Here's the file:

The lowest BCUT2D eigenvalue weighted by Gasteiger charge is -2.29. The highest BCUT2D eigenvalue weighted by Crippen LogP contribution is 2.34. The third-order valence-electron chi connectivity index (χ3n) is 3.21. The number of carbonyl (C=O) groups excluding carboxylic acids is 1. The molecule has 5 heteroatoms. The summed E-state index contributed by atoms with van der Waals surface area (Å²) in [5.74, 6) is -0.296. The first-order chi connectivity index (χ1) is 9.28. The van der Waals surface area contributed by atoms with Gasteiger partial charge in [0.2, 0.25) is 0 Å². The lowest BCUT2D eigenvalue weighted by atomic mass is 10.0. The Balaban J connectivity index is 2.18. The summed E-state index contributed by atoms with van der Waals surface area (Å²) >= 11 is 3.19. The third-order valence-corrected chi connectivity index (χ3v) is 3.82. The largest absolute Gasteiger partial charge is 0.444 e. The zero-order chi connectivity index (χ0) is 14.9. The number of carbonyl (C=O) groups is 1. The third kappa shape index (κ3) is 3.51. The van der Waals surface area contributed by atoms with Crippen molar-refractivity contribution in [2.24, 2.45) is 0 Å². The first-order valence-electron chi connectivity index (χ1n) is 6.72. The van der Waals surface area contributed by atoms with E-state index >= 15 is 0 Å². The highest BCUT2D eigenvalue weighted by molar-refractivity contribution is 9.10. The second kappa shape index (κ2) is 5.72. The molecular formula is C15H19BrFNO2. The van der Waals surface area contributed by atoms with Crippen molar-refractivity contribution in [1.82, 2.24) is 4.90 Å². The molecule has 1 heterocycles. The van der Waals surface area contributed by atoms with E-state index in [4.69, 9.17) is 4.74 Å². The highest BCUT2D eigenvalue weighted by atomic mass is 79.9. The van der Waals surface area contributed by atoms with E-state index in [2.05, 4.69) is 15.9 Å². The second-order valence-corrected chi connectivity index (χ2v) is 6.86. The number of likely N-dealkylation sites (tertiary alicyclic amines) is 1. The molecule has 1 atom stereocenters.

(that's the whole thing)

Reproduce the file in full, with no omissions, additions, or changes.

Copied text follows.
The lowest BCUT2D eigenvalue weighted by Gasteiger charge is -2.29. The highest BCUT2D eigenvalue weighted by Crippen LogP contribution is 2.34. The third-order valence-electron chi connectivity index (χ3n) is 3.21. The number of carbonyl (C=O) groups excluding carboxylic acids is 1. The molecule has 5 heteroatoms. The summed E-state index contributed by atoms with van der Waals surface area (Å²) in [5.74, 6) is -0.296. The first-order chi connectivity index (χ1) is 9.28. The van der Waals surface area contributed by atoms with Gasteiger partial charge in [0.2, 0.25) is 0 Å². The lowest BCUT2D eigenvalue weighted by atomic mass is 10.0. The Balaban J connectivity index is 2.18. The summed E-state index contributed by atoms with van der Waals surface area (Å²) >= 11 is 3.19. The third-order valence-corrected chi connectivity index (χ3v) is 3.82. The largest absolute Gasteiger partial charge is 0.444 e. The zero-order chi connectivity index (χ0) is 14.9. The number of carbonyl (C=O) groups is 1. The third kappa shape index (κ3) is 3.51. The van der Waals surface area contributed by atoms with Crippen molar-refractivity contribution in [2.24, 2.45) is 0 Å². The first-order valence-electron chi connectivity index (χ1n) is 6.72. The van der Waals surface area contributed by atoms with E-state index >= 15 is 0 Å². The highest BCUT2D eigenvalue weighted by molar-refractivity contribution is 9.10. The second kappa shape index (κ2) is 5.72. The molecular formula is C15H19BrFNO2. The van der Waals surface area contributed by atoms with Crippen molar-refractivity contribution in [1.82, 2.24) is 4.90 Å². The molecule has 1 heterocycles. The van der Waals surface area contributed by atoms with E-state index in [4.69, 9.17) is 4.74 Å². The highest BCUT2D eigenvalue weighted by atomic mass is 79.9. The van der Waals surface area contributed by atoms with E-state index in [2.05, 4.69) is 15.9 Å². The second-order valence-corrected chi connectivity index (χ2v) is 6.86. The number of likely N-dealkylation sites (tertiary alicyclic amines) is 1. The molecule has 1 atom stereocenters.